Featured image credit: d3sign/Getty Images

 

Mom dies after drinking too much water

vt-author-image

By Kim Novak

Article saved!Article saved!

A mother tragically died after drinking too much water when she was admitted to a mental health unit following a breakdown.

Michelle Whitehead, 45, who was described as a "wonderful mom" to two boys, first experienced an acute mental breakdown in 2018 and was admitted to Millbrook Mental Health Unit in Sutton-in-Ashfield, UK.

She had another breakdown in 2021 and was admitted back to the unit on May 3, 2021, where she died just days later after having been seen "excessively drinking water", according to an inquest.

The amount of water she consumed meant she ended up in a coma, and her husband believes she would still be alive had healthcare staff monitored her properly and intervened sooner.

According to an inquest, Michelle had been observed excessively drinking water on May 5 at the unit, with an investigation determining it was due to psychogenic polydipsia, which is well documented in patients with psychiatric disorders.

Staff failed to diagnose her with the condition and she was allowed to have unsupervised access to water in her room, before administering tranquilizers to calm her down.

After this, Michelle appeared to fall asleep but had actually slipped unconscious and went into a coma. Staff did not realize anything was wrong until over four hours had passed, when a healthcare assistant noticed her breathing had changed.

She was admitted to King's Mill Hospital where she died on May 7, 2021, with the inquest jury having found that Michelle had likely died because she was over-hydrated, which caused her sodium levels to get dangerously low, leading to swelling on the brain which ultimately caused her death.

Her cause of death was listed as hyponatraemic encephalopathy, acute hyponatremia, and psychogenic polydipsia.

The NHS trust admitted numerous failings and apologized to the family, according to reports from the BBC.

wp-image-1263238023 size-full
Drinking excessive amounts of water can cause fatally low levels of sodium in the body. Credit: Thanasis Zovoilis/Getty Images

The failings noted at the inquest include the Nottinghamshire Healthcare NHS Foundation Trust's "inadequate monitoring of Michelle", as "staff were distracted by the use of their personal mobile telephones", the use of which is prohibited on the ward.

It was also stated that Michelle was not adequately assessed after she was tranquilized, which led to "missed opportunities to detect her likely deteriorating level of consciousness" and get her transferred to hospital sooner.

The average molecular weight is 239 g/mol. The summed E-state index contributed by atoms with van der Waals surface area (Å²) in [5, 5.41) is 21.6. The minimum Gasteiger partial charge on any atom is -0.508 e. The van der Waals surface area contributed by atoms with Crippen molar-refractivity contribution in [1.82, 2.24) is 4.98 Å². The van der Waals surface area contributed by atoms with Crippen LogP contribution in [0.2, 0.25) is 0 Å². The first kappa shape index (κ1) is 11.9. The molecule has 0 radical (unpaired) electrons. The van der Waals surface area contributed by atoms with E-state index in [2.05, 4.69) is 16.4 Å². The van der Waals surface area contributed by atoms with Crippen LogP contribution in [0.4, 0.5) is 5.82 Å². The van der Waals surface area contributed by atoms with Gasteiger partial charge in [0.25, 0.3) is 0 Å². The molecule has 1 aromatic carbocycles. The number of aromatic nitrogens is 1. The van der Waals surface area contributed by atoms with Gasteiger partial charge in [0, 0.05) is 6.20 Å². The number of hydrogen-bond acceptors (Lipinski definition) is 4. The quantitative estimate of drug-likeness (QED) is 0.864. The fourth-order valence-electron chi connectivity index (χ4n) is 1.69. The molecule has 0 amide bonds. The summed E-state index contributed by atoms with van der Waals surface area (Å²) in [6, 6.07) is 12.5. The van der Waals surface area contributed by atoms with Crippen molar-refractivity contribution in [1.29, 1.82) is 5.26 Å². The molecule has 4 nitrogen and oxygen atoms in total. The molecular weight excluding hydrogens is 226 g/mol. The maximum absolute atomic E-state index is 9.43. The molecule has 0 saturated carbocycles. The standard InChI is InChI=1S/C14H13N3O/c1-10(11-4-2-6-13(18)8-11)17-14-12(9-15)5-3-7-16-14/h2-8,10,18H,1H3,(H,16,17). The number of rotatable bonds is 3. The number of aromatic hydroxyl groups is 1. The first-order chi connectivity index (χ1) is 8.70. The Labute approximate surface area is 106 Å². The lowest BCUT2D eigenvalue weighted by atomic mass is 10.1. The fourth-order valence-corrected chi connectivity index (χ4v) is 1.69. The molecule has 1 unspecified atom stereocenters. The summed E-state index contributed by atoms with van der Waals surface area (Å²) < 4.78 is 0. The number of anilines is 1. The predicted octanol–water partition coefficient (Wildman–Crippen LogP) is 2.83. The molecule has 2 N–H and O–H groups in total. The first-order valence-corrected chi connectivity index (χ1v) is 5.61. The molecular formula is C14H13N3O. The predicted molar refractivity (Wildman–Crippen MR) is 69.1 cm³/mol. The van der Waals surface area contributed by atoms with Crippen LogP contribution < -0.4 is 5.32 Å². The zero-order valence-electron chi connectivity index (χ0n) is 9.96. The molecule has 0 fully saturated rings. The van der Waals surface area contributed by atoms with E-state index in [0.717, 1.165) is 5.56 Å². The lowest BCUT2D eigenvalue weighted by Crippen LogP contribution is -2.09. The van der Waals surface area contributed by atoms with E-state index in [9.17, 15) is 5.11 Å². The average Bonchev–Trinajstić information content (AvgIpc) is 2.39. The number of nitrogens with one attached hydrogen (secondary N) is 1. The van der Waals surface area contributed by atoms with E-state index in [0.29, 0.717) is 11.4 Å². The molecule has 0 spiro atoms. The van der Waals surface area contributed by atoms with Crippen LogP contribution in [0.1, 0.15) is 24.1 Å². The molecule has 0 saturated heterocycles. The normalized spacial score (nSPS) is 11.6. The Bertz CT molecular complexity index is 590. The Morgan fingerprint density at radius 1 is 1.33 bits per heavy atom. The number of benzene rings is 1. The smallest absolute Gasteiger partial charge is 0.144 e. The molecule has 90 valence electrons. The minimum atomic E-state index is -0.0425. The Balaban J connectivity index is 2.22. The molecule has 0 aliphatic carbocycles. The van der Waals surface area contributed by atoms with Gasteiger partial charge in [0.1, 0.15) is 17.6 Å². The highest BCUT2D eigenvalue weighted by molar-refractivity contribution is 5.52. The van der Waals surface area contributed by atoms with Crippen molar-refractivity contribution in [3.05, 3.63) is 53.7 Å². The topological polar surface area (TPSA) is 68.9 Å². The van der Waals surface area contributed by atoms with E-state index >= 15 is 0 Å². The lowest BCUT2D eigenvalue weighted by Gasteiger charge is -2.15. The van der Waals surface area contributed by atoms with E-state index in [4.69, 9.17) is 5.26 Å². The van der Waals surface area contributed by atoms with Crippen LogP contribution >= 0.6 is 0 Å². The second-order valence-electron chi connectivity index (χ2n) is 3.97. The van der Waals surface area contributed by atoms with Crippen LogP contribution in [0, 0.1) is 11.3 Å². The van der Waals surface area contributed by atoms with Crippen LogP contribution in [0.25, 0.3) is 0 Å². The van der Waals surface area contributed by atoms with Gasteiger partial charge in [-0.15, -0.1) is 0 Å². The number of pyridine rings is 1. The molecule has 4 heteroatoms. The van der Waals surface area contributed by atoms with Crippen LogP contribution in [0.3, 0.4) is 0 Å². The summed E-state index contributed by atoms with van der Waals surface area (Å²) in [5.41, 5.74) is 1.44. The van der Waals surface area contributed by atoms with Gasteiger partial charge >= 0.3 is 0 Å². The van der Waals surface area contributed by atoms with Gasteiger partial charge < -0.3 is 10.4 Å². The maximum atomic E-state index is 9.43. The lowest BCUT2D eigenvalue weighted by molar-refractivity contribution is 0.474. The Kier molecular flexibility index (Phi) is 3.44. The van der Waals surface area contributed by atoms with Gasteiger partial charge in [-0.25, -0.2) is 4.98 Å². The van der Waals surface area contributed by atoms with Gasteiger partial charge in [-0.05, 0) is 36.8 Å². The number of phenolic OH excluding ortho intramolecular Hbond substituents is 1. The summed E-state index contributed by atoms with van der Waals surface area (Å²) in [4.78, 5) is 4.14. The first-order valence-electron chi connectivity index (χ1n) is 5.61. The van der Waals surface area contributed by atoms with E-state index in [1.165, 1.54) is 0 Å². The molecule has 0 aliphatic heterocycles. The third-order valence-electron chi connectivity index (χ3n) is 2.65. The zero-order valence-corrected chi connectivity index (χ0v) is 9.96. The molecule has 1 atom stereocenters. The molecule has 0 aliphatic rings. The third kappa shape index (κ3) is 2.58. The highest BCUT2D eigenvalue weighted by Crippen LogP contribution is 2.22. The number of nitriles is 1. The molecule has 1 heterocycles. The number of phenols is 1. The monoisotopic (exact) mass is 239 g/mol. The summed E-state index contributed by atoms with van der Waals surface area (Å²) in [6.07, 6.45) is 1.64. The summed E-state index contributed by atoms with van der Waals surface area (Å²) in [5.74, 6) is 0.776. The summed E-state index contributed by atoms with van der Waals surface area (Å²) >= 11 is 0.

Nursing staff were also said to have failed to respond promptly to her change in breathing and there was a delay of 15 minutes before she was put in the recovery position, and the duty doctor did not respond promptly to the scene after being contacted by the switchboard.

The inquest jury concluded that some of the failings had "probably more than minimally" contributed to Michelle's death.

Michelle's husband Michael spoke out to say he believes she would still be alive if staff had acted sooner, saying: "When Michelle [seemingly] fell asleep, staff should have realized something was very wrong.

"Had they acted earlier Michelle would have been taken to ICU [intensive care unit] and put on a drip. That would have saved her life. By the time they realised what was happening, the same course of action was far too late."

The couple had been together since they were teenagers, and he described Michelle as "warm, caring, and easy to love," adding: "Michelle was an amazing person, and the last few days of her life do not represent who she was."

They had been together for 30 years and married for 22, and Michelle had given up work as a nursery nurse after one of their sons was born with Down's syndrome and then was a full-time carer for 19 years.

Following the inquest, coroner Laurinda Bower sent the chief executive of the trust a prevention of future deaths report warning more people could die "unless action is taken", requesting that the trust ensures staff are able to detect and manage psychogenic polydipsia.

Ifti Majid, chief executive of the trust, told the BBC in a statement: "On behalf of the trust, I once again extend our sincerest condolences and apologies to the family and friends of Michelle Whitehead for their loss.

"We are considering the findings of the jury and the coroner. We acknowledge that there were aspects of care which were not of the quality they should have been and will address the concerns raised so that the experience for patients now and in future is improved."

Featured image credit: d3sign/Getty Images